Have you ever heard of elderberries? There’s a small business in BC where they’re growing their own elderberries and pressing them into delicious, healthy products unlike anything else in the market.
Small Business BC spoke with Louise Lecouffe, who runs Elderberry Grove Farm in Salmon Arm, with her partner Jed Wiebe to learn more about how they became elderberry farmers and what it’s like to have a business dictated by the seasons.
Journey to Becoming Elderberry Farmers
Their journey to becoming elderberry farmers started seven years ago. The pair have always shared a love of food, including wild foraging. One autumn, they picked wild elderberries and made a shrub, a non-alcoholic vinegary fruit syrup, that they drank all winter.
Elderberry has a long history of being used as folk medicine, and Louise, who usually experienced a lingering cold during the winter, felt great after using it. According to WebMD, elderberry syrup is known as a “powerful cold preventative and remedy.” After this positive experience with elderberries, Louise and Jed wanted to learn more and see where this new interest could take them.
Becoming Business Owners
After they had the idea and did some research to show it could be a viable business, they joined Launch-A-Preneur, a three-month-long training program and Dragon’s Den-style entrepreneurship competition. “We realized nothing was being grown locally, and what we saw in the health food store was imported,” said Louise.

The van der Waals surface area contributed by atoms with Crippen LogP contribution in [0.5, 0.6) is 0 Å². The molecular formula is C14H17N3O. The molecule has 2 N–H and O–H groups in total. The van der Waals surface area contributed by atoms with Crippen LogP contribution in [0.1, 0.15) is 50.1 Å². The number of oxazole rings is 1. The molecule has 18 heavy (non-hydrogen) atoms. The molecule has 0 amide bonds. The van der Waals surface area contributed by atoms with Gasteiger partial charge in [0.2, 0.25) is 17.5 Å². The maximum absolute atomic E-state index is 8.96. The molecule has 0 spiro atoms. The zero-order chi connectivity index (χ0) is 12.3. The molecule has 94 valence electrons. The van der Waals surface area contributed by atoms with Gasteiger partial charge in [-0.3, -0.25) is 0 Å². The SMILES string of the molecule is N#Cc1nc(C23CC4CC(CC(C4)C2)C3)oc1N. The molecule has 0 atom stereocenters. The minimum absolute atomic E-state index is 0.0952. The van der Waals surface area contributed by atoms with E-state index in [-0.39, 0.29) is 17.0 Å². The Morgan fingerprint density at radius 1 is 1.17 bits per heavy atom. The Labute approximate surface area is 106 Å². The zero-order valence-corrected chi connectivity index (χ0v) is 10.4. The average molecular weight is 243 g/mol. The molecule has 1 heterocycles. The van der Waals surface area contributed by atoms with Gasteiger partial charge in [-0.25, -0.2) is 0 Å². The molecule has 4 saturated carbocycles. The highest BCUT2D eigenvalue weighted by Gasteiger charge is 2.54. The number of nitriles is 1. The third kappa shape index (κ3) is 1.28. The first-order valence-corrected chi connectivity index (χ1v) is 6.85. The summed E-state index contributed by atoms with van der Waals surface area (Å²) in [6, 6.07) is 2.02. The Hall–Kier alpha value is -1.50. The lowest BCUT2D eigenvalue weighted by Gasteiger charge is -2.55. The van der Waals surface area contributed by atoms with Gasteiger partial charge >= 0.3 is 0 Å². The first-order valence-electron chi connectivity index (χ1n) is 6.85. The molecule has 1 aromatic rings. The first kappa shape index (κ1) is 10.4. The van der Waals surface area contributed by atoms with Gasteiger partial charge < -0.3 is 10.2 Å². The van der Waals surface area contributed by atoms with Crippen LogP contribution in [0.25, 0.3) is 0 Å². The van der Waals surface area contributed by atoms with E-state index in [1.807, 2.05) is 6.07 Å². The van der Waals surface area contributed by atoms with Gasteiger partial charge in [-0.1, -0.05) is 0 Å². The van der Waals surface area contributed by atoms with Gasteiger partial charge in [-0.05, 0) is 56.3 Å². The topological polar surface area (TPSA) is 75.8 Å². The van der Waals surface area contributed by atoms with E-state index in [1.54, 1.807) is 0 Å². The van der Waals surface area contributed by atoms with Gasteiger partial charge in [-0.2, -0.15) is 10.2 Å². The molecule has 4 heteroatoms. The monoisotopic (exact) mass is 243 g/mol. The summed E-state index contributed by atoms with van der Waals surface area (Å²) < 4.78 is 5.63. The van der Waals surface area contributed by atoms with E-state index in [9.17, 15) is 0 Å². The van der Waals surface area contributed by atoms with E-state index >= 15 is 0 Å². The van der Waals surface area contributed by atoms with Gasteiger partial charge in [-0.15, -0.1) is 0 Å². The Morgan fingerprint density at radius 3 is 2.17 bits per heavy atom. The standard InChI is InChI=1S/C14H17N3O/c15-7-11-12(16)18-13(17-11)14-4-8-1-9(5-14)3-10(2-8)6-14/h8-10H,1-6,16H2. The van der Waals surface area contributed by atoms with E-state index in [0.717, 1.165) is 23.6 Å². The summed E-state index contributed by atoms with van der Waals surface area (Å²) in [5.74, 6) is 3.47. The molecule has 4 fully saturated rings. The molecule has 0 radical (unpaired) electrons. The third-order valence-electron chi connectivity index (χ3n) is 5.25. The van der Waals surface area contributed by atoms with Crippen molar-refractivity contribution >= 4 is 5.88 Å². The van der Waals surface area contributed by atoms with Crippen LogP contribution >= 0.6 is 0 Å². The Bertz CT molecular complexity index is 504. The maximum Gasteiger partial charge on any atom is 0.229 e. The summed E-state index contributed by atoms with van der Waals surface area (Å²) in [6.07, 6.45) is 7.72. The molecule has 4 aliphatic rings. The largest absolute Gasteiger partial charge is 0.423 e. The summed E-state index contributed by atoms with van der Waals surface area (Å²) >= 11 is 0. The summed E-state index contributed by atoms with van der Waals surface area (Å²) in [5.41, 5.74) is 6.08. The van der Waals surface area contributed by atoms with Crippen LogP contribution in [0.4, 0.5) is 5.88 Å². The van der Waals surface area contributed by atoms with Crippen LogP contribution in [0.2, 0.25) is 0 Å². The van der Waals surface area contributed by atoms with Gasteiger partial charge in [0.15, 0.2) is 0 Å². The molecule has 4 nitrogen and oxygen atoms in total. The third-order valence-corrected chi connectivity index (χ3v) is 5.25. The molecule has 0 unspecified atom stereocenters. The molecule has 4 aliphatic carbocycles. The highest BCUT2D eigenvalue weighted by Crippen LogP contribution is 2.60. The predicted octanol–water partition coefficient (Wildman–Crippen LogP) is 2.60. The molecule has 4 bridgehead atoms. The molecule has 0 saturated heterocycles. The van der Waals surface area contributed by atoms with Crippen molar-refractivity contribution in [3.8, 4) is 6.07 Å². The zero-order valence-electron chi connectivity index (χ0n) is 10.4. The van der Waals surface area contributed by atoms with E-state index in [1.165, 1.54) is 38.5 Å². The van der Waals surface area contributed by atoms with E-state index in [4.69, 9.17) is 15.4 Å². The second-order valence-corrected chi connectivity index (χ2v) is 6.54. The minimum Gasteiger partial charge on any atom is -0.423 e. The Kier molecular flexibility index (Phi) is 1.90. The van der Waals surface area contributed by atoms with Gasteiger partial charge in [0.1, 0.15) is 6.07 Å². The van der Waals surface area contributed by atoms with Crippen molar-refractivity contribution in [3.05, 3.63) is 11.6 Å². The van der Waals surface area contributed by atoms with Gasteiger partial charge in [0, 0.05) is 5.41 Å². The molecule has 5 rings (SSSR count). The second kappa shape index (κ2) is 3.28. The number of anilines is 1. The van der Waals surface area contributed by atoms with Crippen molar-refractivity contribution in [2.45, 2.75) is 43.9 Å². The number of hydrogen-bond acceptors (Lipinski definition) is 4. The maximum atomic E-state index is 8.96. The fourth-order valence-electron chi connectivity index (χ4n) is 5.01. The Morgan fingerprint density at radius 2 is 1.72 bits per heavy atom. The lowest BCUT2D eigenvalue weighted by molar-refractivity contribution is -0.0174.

They got training, they pitched their business idea to judges, and got a boost from their community. “They just made us feel supported,” said Louise. They continued to grow their business by getting mentorship, attending conferences, and sharing organic farming knowledge with their community.
Living with the Seasons
The elderberries help Louise and her partner live closely attuned to the seasons. In the summer, they pick elderberry flowers. Then, they care for the elderberries as they start to ripen into the fall. Then, they harvest them, pressing and bottling juice.
In the winter, while the plants are dormant, they harvest and ship the cuttings so people can grow their own bushes. Before long, it’s spring, and they have to take care of the plants and keep them healthy so that they flower in the summer. “That’s sort of the cycle of our lives, and we feel grateful to be alive,” said Louise.
“We hear from people a lot that our fresh elderberry is really unique,” said Louise. “And the flavour is so good that a whole family likes to take it,” she said. It’s not just medicine. It’s also delicious food, whether you’re mixing a mocktail with elderberry juice or adding elderberry syrup to a gin and tonic.
Today, they sell a plethora of elderberry products, from juices and syrups to frozen berries and cuttings for growing your own elderberries, furthering Louise’s spirit of collaboration over competition.
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